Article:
Truth: “The Chief Minister of Gujarat state, Mr. Narendra Modi, applied for a diplomatic visa to visit the United States. On March 18, 2005, the United States Department of State denied Mr. Modi this visa under section 214 (b) of the Immigration and Nationality Act because he was not coming for a purpose that qualified for a diplomatic visa. Modi’s existing tourist/business visa was also revoked under section 212 (a) (2) (g) of the Immigration and Nationality Act. Section 212 (a) (2) (g) makes any foreign government official who “was responsible for or directly carried out, at any time, particularly severe violations of religious freedom” ineligible for a visa to the United States. The Ministry of External Affairs requested that the Department of State review the decision to revoke his tourist/business visa. Upon review, the State Department re-affirmed the original decision.” This decision applies to Narendra Modi only. It is based on the fact that, as head of the State government in Gujarat between February 2002 and May 2002, he was responsible for the performance of state institutions at that time. The State Department’s detailed views on this matter are included in its annual Country Reports on Human Rights Practices and the International Religious Freedom Report. Both reports document the violence in Gujarat from February 2002 to May 2002 and cite the Indian National Human Rights Commission report, which states there was “a comprehensive failure on the part of the state government to control the persistent violation of rights of life, liberty, equality, and dignity of the people of the state.”
Source: Statement by David C. Mulford, US Ambassador to India, March 21, 2005. Available here

Myth no 8: Vajpayee never asked Modi to observe “Rajdharma”, did not rap him for 2002 riots
Truth: “In comments which appeared to back criticism of the state authorities, Mr Vajpayee said he would speak to political leaders about allegations that they had failed to do their job. “Government officials, political leaders, need to respond to the task. The constitution guarantees equal rights for all,” he said.The state government is controlled by the BJP, and the Chief Minister, Narendra Modi, has come in for particular attack over the way the authorities reacted to the violence. At the Shah Alam camp in Gujarat’s commercial capital, Ahmedabad, Mr Vajpayee said that the Godhra attack was “condemnable” but what followed was “madness”. “The answer to madness is not madness,” he said in an emotional speech.”The duty of our government is to protect the property, life and honour of everybody… there is no scope for discrimination,” he said in an apparent reference to allegations that local officials had turned a blind eye to the killings.”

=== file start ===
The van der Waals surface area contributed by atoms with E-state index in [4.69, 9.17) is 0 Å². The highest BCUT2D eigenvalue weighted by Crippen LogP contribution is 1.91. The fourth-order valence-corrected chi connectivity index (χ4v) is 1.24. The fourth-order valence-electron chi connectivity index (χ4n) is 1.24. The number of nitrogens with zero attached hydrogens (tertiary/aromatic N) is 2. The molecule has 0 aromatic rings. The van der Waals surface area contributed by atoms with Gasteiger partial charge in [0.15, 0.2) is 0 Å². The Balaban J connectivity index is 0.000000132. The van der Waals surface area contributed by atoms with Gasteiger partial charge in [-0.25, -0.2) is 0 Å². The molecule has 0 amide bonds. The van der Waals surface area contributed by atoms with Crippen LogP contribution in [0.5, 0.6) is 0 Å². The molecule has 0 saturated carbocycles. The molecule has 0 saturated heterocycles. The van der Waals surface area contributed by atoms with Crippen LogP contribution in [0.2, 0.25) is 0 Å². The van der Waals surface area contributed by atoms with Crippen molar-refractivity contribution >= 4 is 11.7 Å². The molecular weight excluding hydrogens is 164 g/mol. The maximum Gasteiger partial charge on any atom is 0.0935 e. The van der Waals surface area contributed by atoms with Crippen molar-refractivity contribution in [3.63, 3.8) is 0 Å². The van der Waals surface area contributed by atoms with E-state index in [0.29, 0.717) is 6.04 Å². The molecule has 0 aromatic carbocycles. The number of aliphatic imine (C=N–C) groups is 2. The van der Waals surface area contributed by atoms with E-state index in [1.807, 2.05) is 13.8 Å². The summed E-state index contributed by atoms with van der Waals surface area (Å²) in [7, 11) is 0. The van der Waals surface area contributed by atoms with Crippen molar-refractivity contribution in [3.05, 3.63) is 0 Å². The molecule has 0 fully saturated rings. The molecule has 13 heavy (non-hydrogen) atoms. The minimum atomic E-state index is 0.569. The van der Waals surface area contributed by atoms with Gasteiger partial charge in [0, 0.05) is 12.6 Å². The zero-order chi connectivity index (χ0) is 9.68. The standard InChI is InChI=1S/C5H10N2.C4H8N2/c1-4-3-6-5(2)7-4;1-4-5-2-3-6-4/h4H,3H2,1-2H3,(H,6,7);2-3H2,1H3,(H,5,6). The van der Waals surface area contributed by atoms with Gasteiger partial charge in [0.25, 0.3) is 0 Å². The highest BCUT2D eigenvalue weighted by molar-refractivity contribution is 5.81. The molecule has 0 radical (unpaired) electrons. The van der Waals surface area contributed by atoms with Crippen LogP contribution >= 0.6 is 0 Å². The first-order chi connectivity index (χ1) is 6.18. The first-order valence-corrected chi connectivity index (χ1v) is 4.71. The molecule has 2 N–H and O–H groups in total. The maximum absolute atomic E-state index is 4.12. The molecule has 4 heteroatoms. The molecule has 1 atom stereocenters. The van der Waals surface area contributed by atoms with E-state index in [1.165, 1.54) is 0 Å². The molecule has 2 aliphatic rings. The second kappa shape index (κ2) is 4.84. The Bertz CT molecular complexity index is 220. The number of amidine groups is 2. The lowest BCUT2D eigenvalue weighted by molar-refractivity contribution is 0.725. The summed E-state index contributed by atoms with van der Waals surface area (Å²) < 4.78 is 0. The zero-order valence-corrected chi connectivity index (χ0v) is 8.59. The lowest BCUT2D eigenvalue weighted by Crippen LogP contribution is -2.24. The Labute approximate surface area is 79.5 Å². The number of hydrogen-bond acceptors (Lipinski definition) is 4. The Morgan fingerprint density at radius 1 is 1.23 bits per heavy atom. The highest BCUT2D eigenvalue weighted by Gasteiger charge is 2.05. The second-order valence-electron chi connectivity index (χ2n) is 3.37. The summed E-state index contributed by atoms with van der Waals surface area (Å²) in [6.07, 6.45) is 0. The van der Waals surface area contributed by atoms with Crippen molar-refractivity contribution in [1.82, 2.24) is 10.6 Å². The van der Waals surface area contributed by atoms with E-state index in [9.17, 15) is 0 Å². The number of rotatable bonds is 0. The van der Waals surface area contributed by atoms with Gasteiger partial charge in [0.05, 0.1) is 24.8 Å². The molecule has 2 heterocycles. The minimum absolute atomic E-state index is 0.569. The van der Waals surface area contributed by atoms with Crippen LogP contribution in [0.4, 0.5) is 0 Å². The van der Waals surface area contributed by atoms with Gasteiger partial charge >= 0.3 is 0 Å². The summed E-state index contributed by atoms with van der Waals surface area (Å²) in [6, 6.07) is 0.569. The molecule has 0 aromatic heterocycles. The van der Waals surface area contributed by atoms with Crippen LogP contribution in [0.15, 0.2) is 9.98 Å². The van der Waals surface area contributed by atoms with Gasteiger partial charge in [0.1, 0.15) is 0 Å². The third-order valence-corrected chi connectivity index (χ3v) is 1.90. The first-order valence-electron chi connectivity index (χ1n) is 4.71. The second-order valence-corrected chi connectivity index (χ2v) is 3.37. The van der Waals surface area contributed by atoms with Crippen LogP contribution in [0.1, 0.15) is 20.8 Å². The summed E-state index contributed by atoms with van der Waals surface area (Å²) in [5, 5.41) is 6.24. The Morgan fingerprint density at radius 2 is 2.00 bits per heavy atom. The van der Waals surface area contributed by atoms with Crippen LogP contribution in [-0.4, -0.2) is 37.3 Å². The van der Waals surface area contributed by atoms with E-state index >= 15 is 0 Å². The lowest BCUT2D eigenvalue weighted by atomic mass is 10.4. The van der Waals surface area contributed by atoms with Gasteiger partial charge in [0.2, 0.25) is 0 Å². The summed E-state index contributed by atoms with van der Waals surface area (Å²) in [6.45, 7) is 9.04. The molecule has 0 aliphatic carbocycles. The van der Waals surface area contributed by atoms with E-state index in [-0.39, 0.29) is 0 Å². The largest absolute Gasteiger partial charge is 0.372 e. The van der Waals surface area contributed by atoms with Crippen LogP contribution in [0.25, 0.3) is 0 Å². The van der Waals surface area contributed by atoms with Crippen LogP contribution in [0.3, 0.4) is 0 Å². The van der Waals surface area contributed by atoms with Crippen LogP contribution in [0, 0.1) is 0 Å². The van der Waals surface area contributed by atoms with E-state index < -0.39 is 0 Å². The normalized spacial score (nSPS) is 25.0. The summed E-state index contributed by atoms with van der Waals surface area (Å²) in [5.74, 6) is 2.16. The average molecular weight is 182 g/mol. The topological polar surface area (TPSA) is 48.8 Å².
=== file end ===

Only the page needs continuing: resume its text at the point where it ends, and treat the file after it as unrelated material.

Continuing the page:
Source: Vajpayee says riots “shameful” – BBC News report April 4th 2002. Available here

Myth no 9: It’s not sheer opportunism that well-known Modi-baiters like Smriti Irani, have today become his cheerleaders
Truth: “Smriti Irani who unsuccessfully contested from Delhi’s Muslim-dominated Chandni Chowk constituency in the April-May parliamentary elections, blamed Modi for BJP’s recent electoral reverses. “Whenever people mention Gujarat they only talk about the riots and try to corner the Gujaratis on the issue. So, in order to maintain the respect that I have for Atalji and the BJP, I won’t hesitate to take this step( of going on a fast to seek Modi’s removal) ,” she said.”
Source: Times of India report dated December 12, 2004. Available here

These myth-busters took me just one hour to compile. So it’s quite surprising that none of the stalwarts who interviewed Modi, (some of whom saw the events of 2002 unfold in front of their very own eyes), never counter-questioned him further and exposed the glaring gaps in his “rebuffed” narrative. Much like Smriti Irani, I guess, each night they must be saying to themselves “Hey Ram”….


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Did Paresh Rawal just call Narendra Modi a dictator?

Monday, 28 April 2014 – 12:59pm IST | Agency: DNA Webdesk
  • Paresh-Rawal

Actor-turned-politician Paresh Rawal has turned heads with his most recent statement endorsing “benevolent” dictatorship as viable form of government,

In his most recent interview, Rawal, who is contesting for the Lok Sabha elections from Ahmedabad on a BJP ticket, stated, “A benevolent dictatorship is what India needs.”

The statement was made with direct referrence to BJP’s prime ministerial candidate Narendra Modi, who is often called ‘dictatorial’ by his opposition. However, Rawal seemed to admire the quality, adding, “This man is the sort that if he can’t do work, he will leave. And if he gets work done, he’ll get it done only his way.”

ALSO READ: Paresh Rawal likely to play Narendra Modi in upcoming film

He explained, “In Modi’s government, there is only one centre of power, but he has to head a majority government, otherwise people will be shouting that ‘he’s a dictator’. But I say,  we need a benevolent dictator—one who is well-meaning, thinks about people, their welfare, one who understands. That’s the best combo.”

Rawal, who is close to the Modi, also suggested that the prime ministerial candidate will not head a coalition government. “Things will have to be Modi’s way, or he’ll take the highway. If the results throw up a coalition, Modi will not head a government that’ll be pulled in various directions by various leaders,” he said.